In a nut shell, there needs to be a paid staff
person that operates the garden if it is an agency run operation. I noticed in
your dialogue that the person in charge of the garden program you are speaking
of was an intern. Was she a paid staff person with enough hours to complete the
Why I ask is because I use to be the garden manager
of an agency garden. When I first started, I had 5 hours a week to manage a
3-acre organic garden site. My work load was all the maintenance of the general
areas (which we had a lot of since we where on an Edison easement. The equipment
I had was a shovel, hoe, wheel burrow, and any volunteers I could muster up),
clear vacant plots, sign-up new gardeners, return phone calls daily, monthly
billing (which was stupid) and anything else that needed to be done. When I left
my hours were at 10 per week. I was still volunteering approximately 15 to 20
hours a week and the agency did not only recognized the fact that it took longer
but they did not appreciate my donated time into the project.
What I did then was to start my own non-profit
corporation and now I perform the work as a volunteer (with a lot of help from
many individuals)on a piece of land we secured. I have streamed lined the
process of operations and we run efficiently without the hitches of government.
I would rather do this for the gardeners as a volunteer rather than an agency
that doesn't have the vision of what these garden green
spaces mean to the community.
The short-comings I see with agency gardens
Sometimes the individuals (higher up on the food
chain) don't realize that a garden is a living, growing thing. It is an on-going
They sometimes forget that a community garden isn't
just renting a piece of land to an individual, it is about community, and that
takes time. It is a major PR position.
To me it seems that this topic has was always
been unspoken. No one really admits to this and they assume everyone will
volunteer their time. With some garden projects this works (if there are enough
gardeners who are willing to do so) but not always. If agencies realize that
this is a viable reason (paid staff for operations not only
education) then there wouldn't be such a turn-over of people on these
projects. A good professional Garden Manger should be compensated for their work
like any other profession.
I hope this helps. If you find the solution please
share it with all of us.
Green Cure, Inc.
I'm Shelly, coordinator of community
gardens in Toledo, and fairly new to this listserve. In Toledo we
have around 40 community gardens of different types--neighborhood gardens,
children's gardens, donation-type gardens, rehab center gardens, etc.
Some gardens are well established, and all have either a volunteer leader or a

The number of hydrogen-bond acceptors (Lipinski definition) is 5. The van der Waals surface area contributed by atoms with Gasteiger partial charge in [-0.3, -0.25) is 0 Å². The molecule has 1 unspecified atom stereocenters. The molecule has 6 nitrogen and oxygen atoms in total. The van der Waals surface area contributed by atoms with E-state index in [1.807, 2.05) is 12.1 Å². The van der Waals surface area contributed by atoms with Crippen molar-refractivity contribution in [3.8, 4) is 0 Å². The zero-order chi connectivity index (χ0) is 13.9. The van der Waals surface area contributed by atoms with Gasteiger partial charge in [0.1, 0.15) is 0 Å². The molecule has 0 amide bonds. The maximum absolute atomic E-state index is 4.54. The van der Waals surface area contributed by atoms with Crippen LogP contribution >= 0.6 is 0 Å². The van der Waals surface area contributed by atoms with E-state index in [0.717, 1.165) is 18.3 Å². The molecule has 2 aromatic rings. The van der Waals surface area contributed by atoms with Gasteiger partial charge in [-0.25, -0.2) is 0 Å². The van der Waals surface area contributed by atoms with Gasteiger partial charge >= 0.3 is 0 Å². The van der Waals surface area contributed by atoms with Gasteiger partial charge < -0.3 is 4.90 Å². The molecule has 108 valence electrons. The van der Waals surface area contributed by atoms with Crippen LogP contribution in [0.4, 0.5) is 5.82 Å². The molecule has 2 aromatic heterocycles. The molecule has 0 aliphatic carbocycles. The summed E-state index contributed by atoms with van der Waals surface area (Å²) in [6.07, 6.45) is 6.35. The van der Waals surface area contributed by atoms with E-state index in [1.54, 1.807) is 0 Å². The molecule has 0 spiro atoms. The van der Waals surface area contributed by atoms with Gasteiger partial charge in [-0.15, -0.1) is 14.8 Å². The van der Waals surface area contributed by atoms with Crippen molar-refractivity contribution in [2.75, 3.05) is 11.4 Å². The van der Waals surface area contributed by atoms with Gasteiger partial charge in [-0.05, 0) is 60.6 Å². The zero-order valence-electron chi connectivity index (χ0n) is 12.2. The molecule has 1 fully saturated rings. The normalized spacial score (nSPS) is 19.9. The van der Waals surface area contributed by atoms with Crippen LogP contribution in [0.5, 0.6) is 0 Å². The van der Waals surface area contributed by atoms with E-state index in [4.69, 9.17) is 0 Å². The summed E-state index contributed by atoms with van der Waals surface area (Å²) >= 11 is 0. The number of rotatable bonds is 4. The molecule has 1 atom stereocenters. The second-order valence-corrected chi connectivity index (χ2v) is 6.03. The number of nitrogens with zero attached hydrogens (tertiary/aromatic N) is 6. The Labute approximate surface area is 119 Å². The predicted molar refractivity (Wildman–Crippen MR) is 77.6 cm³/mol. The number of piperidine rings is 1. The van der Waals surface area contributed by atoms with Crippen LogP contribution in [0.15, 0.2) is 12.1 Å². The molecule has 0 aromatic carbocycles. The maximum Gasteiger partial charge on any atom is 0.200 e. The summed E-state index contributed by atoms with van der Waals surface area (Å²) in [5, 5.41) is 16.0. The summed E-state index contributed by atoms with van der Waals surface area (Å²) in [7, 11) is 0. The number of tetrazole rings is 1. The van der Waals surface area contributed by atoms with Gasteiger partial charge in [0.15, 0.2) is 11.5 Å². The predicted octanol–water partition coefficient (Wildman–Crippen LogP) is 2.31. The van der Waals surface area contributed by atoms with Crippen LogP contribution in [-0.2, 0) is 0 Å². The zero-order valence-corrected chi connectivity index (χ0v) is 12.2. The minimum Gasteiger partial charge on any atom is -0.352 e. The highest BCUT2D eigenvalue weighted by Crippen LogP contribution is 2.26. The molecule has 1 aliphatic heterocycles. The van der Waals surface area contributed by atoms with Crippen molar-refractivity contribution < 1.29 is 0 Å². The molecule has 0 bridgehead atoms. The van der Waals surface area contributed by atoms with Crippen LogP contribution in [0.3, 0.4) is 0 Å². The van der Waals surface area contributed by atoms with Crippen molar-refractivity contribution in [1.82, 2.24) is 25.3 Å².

staff of an agency who coordinates the garden. We support these gardens
by rototilling them, providing educational programs, and coordinating the
distribution of resources, donations, volunteers, etc.
One problem that I would love to get
some input from others on is how to have more stable agency gardens. One
agency that is very supportive is our local housing authority.
There are gardens at most sites and they support them in many different ways
including building raised beds as needed, hauling compost that we have
donated, assigning staff to transport residents to garden meetings, etc.
Other agencies flounder and
struggle year after year because of staff changes, changes in
clients/participants, etc. Yesterday a visit to the Cherry Street
Mission was a big disappointment. CSM is a homeless shelter, soup
kitchen & rehab center in downtown Toledo. They have had a garden
for 6 years now, and some years it has been fabulous. It was
questionable whether or not they would even have a garden this year because of
a change in executive directors. I "talked them into it". Maybe
that's not the best thing to do but over the years we have invested alot into
that garden--loads and loads of compost, staff time, fruit trees, grape arbor,
etc., so I don't want to let the garden go (without a fight). I found
out yesterday that they had changed the person in charge of the
garden (an intern in the rehab program). The garden itself is a
mess, and no one there can tell a cucumber plant from a tomato plant. In
order to save that garden this year, it will take alot of staff time on our
part (plus I have a volunteer available a couple of hours a week.)
We need to get the rototiller in there and till the "lost cause" areas, and
hold their hands through summer plantings and garden maintenance. And
suppose the exec. director has a change of heart next year and nixes the
garden...? I welcome ideas of how to better work with agencies who have
We are stardust . . .
we are golden . . . and we've got to get ourselves back to
Toledo Botanical Garden
5403 Elmer Drive